Rafael O. Quezada April 06, 2011 at 03:42 PM
Sad slant on critical information and a missed opportunity to put a dire situation into proper perspective. You avoid confronting your readers with the challenge we face in the Southwest and clearly avoided stating that the announcement of the state's drought being "officially over" is inaccurate and a distraction. Intentional or not, your article seemed to celebrate the poor leadership example of Councilman Smith... Is it possible you're not informed? I hate to rub your nose in it, but here's the actual story. http://green.blogs.nytimes.com/2011/02/11/southwestern-water-going-going-gone/
Sherri Akers April 06, 2011 at 06:35 PM
We are importing a lot of our water from Colorado - look at what they face - http://www.msnbc.msn.com/id/42454820/ns/weather/ Unless we are self sufficient and not importing water it is critical that we conserve. Could you possibly face a friend in Colorado and tell them we need to the water for our lawns?
Yvette Roman April 06, 2011 at 07:42 PM
You have got to be kidding with this. Fresh water is one of the most precious things on the planet. Why on earth would you choose to encourage anything but conservation of ANY of our resources...we are actually in a CONSTANT state of drought, being that we import a vast amount of our water from other states, and it is just plain irresponsible to forget that we essentially live in a desert that has been paved over and reinvented to look like something else.
Christopher McKinnon April 06, 2011 at 07:54 PM
The definition of "drought" may need to be changed depending on the region, topography, local water available (not transported) and may have to be adapted to average water/snowpack over ten year periods not 1 year to year. We live in a desert! I guess we will have to educate the kids more and save more water that adults like the author may feel the right to waste.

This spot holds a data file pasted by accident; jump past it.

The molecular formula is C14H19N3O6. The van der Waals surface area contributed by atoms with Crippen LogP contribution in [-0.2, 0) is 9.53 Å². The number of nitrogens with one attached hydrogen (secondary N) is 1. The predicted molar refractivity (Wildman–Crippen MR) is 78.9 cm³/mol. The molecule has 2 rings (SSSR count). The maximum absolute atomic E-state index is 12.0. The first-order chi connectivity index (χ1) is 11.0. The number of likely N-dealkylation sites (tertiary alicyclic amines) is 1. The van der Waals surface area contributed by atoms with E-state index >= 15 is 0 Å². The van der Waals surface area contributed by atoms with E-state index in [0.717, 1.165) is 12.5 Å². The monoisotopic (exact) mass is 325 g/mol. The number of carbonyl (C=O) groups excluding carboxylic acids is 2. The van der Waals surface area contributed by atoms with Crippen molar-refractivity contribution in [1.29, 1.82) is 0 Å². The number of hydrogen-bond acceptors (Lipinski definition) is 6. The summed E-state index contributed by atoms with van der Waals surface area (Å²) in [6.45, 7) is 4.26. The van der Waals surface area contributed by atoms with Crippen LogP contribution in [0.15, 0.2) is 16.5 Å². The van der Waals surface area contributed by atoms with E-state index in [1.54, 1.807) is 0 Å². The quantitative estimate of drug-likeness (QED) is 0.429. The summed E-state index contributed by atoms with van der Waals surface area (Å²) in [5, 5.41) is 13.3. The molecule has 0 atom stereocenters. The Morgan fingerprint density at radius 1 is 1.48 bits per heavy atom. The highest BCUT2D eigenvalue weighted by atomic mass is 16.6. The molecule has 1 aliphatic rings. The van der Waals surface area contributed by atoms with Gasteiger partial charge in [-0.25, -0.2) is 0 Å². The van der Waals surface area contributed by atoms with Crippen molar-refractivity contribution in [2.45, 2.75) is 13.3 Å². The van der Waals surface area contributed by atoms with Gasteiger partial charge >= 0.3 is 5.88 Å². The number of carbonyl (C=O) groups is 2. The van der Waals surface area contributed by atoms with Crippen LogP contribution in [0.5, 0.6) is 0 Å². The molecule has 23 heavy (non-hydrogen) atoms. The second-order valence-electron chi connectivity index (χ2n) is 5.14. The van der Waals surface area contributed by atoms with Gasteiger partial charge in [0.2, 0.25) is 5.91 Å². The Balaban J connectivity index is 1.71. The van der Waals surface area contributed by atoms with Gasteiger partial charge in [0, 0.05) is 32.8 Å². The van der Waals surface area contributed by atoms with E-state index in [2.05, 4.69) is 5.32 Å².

Kelly Hartog (Editor) April 06, 2011 at 09:55 PM
Thanks to everyone for weighing in on this. Just a note about the writer. As you all clearly point out, the drought issue is one that affects us all, whether we're in Chatsworth or Mar Vista. Writers certainly don't have to live in Mar Vista to write for Mar Vista Patch. As Patch editors our articles are often cross-posted on various Patch sites if they affect more than one community. Saul's piece (which is clearly posted as an opinion piece), has run on several local Patch sites, and I'm delighted that the wonderful Mar Vista community is responding to the piece, once again highlighting both the passion and knowledge in this great neighborhood!
Sherri Akers April 08, 2011 at 01:41 PM
We hope that people will join us on the MarVistaGreenGardenShowcase.com to see just how incredible your garden can be using very little water!
Christy Wilhelmi April 11, 2011 at 06:05 PM
When Mono Lake is full to the brim once again, then I'll believe the drought is over. Given that that may never happen, I'm sticking with my conservation and mindful watering ways.